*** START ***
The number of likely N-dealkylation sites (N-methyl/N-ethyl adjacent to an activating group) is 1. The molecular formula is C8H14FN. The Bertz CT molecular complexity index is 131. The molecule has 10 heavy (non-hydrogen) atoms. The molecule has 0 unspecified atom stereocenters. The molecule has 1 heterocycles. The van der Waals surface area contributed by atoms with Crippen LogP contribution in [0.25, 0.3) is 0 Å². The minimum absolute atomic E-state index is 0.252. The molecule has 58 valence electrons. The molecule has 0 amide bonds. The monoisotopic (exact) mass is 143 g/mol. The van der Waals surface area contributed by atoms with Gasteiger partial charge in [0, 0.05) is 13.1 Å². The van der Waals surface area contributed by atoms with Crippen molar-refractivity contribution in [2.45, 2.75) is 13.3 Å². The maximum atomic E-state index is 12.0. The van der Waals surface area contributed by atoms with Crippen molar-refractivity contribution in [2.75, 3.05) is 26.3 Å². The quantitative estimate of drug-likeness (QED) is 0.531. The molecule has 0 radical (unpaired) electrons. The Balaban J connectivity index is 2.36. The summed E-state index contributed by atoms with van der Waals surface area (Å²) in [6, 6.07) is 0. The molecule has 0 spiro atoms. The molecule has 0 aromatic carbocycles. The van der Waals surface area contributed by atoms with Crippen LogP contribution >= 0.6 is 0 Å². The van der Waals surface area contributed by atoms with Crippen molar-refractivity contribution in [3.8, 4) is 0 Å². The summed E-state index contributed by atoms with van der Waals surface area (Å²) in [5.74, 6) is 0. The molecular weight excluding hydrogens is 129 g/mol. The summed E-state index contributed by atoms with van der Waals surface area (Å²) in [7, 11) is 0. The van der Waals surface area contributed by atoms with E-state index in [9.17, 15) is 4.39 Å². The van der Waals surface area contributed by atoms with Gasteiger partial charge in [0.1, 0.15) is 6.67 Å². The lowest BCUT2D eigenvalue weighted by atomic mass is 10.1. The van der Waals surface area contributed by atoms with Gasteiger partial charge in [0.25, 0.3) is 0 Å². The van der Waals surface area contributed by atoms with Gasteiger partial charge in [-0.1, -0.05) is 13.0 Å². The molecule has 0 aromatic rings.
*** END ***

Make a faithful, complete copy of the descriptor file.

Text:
The number of likely N-dealkylation sites (N-methyl/N-ethyl adjacent to an activating group) is 1. The molecular formula is C8H14FN. The Bertz CT molecular complexity index is 131. The molecule has 10 heavy (non-hydrogen) atoms. The molecule has 0 unspecified atom stereocenters. The molecule has 1 heterocycles. The van der Waals surface area contributed by atoms with Crippen LogP contribution in [0.25, 0.3) is 0 Å². The minimum absolute atomic E-state index is 0.252. The molecule has 58 valence electrons. The molecule has 0 amide bonds. The monoisotopic (exact) mass is 143 g/mol. The van der Waals surface area contributed by atoms with Gasteiger partial charge in [0, 0.05) is 13.1 Å². The van der Waals surface area contributed by atoms with Crippen molar-refractivity contribution in [2.45, 2.75) is 13.3 Å². The maximum atomic E-state index is 12.0. The van der Waals surface area contributed by atoms with Crippen molar-refractivity contribution in [2.75, 3.05) is 26.3 Å². The quantitative estimate of drug-likeness (QED) is 0.531. The molecule has 0 radical (unpaired) electrons. The Balaban J connectivity index is 2.36. The summed E-state index contributed by atoms with van der Waals surface area (Å²) in [6, 6.07) is 0. The molecule has 0 spiro atoms. The molecule has 0 aromatic carbocycles. The van der Waals surface area contributed by atoms with Crippen LogP contribution >= 0.6 is 0 Å². The van der Waals surface area contributed by atoms with Crippen molar-refractivity contribution in [3.8, 4) is 0 Å². The summed E-state index contributed by atoms with van der Waals surface area (Å²) in [5.74, 6) is 0. The molecular weight excluding hydrogens is 129 g/mol. The summed E-state index contributed by atoms with van der Waals surface area (Å²) in [7, 11) is 0. The van der Waals surface area contributed by atoms with E-state index in [9.17, 15) is 4.39 Å². The van der Waals surface area contributed by atoms with Gasteiger partial charge in [0.1, 0.15) is 6.67 Å². The lowest BCUT2D eigenvalue weighted by atomic mass is 10.1. The van der Waals surface area contributed by atoms with Gasteiger partial charge in [0.25, 0.3) is 0 Å². The van der Waals surface area contributed by atoms with Gasteiger partial charge in [-0.1, -0.05) is 13.0 Å². The molecule has 0 aromatic rings.